‘In the wilderness we find your grace; you love us with an everlasting love’
There are moments of crisis and indeed, of unprecedented times such as these, when sometimes a verse from a hymn, the scriptures or a portion of the liturgy seems to sit within our minds more potently than before. The pain of temporary separation is keenly felt reminding us of just how important it actually is to us as a community and the wider church to meet with regularity, to sing hymns together, to pray, to open the scriptures and to break bread. But as all things pass, so shall this and we will be restored to the full fellowship of the body of Christ in time. These strange events, so full of worry and concern, have made for a peculiar lent and a very different experience of abstinence. Many of the gatherings we usually enjoy have ceased and no more is that apparent than today; a day on which our streets are usually bustling with parades and watchers and festivity.
Today we remember the boy Patrick, taken captive to a place he did not wish to be. He made his escape yet would know the fear and danger of return within a very short space of time. He came to this land so dominated by fear and suspicion, of strange practices and clashing tribes who had a thirst for the heroic in warfare. Into this maelstrom came Patrick to declare the love of God that casts out all fear, the joy of knowing forgiveness and a perfect union with God. This ‘sinner, the most unlearned of men, the lowliest of all the faithful’ would, out of the midst of his own brokenness and vulnerability, produce a church in this land, establishing the faith we now hold dear. Patrick’s life was to be marked with not only one, but with a number of wilderness experiences from the beginning; the isolation of kidnap, the return to a land he knew fraught with danger, the criticism of his ministry from his fellow bishops and the pain of learning of the slavery and murder of those newly baptised by Patrick carried out by Coroticus. Despite these extreme, devastating and fearful wilderness experiences, Patrick held to his faith in courage and hope. We remember and give thanks for this saint on this day who lived through interesting times, with nights when he must have pondered if he would see the new day and times when he lived with chaos and confusion. Through it all he clung to the faith he would plant here, watered and tended by successive generations of which we are part.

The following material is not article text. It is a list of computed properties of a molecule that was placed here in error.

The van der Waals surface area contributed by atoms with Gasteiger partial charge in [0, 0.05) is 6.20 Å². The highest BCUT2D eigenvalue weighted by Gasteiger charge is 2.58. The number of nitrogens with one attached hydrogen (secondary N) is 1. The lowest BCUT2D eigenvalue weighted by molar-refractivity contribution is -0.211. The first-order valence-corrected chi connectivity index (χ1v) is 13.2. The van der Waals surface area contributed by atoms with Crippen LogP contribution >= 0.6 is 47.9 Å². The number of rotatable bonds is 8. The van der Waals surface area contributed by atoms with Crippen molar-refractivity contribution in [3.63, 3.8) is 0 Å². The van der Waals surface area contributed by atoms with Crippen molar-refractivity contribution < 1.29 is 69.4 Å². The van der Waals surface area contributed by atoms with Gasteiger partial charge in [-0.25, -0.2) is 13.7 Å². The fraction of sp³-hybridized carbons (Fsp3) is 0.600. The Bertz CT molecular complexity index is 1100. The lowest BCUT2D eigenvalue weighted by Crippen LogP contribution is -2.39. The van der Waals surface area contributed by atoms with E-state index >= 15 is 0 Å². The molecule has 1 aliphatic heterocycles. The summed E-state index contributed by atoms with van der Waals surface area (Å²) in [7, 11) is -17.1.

I pray that our current wilderness is short, that this virus will be soon constrained and that our current endeavours now will enable a swift containment. I am still available for pastoral support and help and continue to endeavour to keep in contact with those isolated, sick, alone, the grieving and fearful at this time. Please remember your friends and neighbours, and the community of our parish, who may appreciate a phone call or any practical help you can provide. Continue also to remember in prayer all who are on the frontline; our government, the Gardai, the army, the ambulance teams, the doctors and nurses and the chaplains and for all effected by this virus; the ill, both at home and in hospital.
Christ be with me, Christ within me,
Christ before me, Christ beside me.
Christ to win me, Christ to comfort and restore me.
Christ beneath me, Christ above me,
Christ in quiet, Christ in danger,
Christ in hearts of all that love me, Christ in mouth of friend and stranger,
Christ in every eye that sees me, Christ in every ear that hears me.
Salvation is of the Lord,
May your salvation, O Lord, be ever with us.